I’d like to see your recommendations, too. ❤
This is a public. Service. Announcement. With guitaarrrrrrrrrssss!
— The Clash
Despite the fact that people don’t have guns to their heads forcing them to sit on Facebook all day, I hear a lot of people complain about how annoyed they are about different aspects of it. This is what it sounds like to me:
- “Oh, that site I choose to spend my time on is all clogged up with Farmville requests!”
- “Waaahh, that site I choose to be a part of is less useful to me because I don’t want my grandparents reading all my posts.”
- “Sniffle sniffle, this annoying person updates their status 97,000 times per day and I choose to look at it EACH TIME!”
I understand that novices at the social networking game have been lured in with promises of getting back in touch with their friends from the City High School Class of 1909, and have been confronted with a flashy, fast-paced interface and a confusing world of seemingly endless privacy settings. It makes sense that they might find this whole thing overwhelming. The rest of you know how to use help documentation and have no excuse. It’s for the many novices who have asked me for help on this, as well as for the rest of you who are too embarrassed to ask or too lazy to type a search into Google, that I present these tips for easier Facebook navigating. There are lots of other ways to improve Facebook for yourself, but these are probably the ones people ask about the most. I sincerely hope they help you make your decision to enjoy social networking, or to abandon it.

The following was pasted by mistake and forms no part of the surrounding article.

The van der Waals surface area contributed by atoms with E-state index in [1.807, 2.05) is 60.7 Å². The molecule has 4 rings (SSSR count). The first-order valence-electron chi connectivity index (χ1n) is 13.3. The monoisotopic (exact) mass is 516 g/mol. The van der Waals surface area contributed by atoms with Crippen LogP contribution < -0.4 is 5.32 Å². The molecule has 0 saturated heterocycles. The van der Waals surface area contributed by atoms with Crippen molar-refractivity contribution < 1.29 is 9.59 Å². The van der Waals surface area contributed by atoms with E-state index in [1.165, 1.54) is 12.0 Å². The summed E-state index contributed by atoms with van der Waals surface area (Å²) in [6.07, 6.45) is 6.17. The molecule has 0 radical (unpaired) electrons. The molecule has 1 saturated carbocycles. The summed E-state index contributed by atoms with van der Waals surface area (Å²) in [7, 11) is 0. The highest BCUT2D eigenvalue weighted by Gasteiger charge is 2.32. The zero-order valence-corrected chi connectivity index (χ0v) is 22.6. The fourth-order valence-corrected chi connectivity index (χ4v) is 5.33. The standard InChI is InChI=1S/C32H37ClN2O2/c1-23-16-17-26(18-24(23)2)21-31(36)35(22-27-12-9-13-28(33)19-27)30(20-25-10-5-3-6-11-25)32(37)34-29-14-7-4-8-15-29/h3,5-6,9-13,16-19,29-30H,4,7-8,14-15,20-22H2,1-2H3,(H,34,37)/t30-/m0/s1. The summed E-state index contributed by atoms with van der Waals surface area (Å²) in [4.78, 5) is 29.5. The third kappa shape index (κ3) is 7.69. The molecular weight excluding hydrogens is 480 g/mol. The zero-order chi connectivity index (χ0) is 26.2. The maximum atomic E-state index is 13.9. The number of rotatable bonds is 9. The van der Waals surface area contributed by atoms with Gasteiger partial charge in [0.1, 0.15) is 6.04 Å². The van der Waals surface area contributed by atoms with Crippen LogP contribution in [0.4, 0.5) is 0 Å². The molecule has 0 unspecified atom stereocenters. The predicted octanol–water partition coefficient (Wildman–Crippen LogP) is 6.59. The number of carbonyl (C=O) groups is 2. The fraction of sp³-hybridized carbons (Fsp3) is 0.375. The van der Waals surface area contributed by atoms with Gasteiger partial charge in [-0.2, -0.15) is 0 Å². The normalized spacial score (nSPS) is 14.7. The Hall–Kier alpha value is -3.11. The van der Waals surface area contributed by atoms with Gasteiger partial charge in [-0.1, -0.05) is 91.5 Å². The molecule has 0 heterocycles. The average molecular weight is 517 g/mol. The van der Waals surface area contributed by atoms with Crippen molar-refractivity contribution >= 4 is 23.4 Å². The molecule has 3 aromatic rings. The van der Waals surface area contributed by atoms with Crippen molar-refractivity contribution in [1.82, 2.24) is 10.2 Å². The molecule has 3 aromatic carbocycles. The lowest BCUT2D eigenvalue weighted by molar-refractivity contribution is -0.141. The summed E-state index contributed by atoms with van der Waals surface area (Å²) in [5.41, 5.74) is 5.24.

or How to Make It So That You Don’t See Certain People
- When looking at your homepage, scroll down to the offending person’s post.
- Roll the mouse over it.
- A little Hide button will appear. Click on it.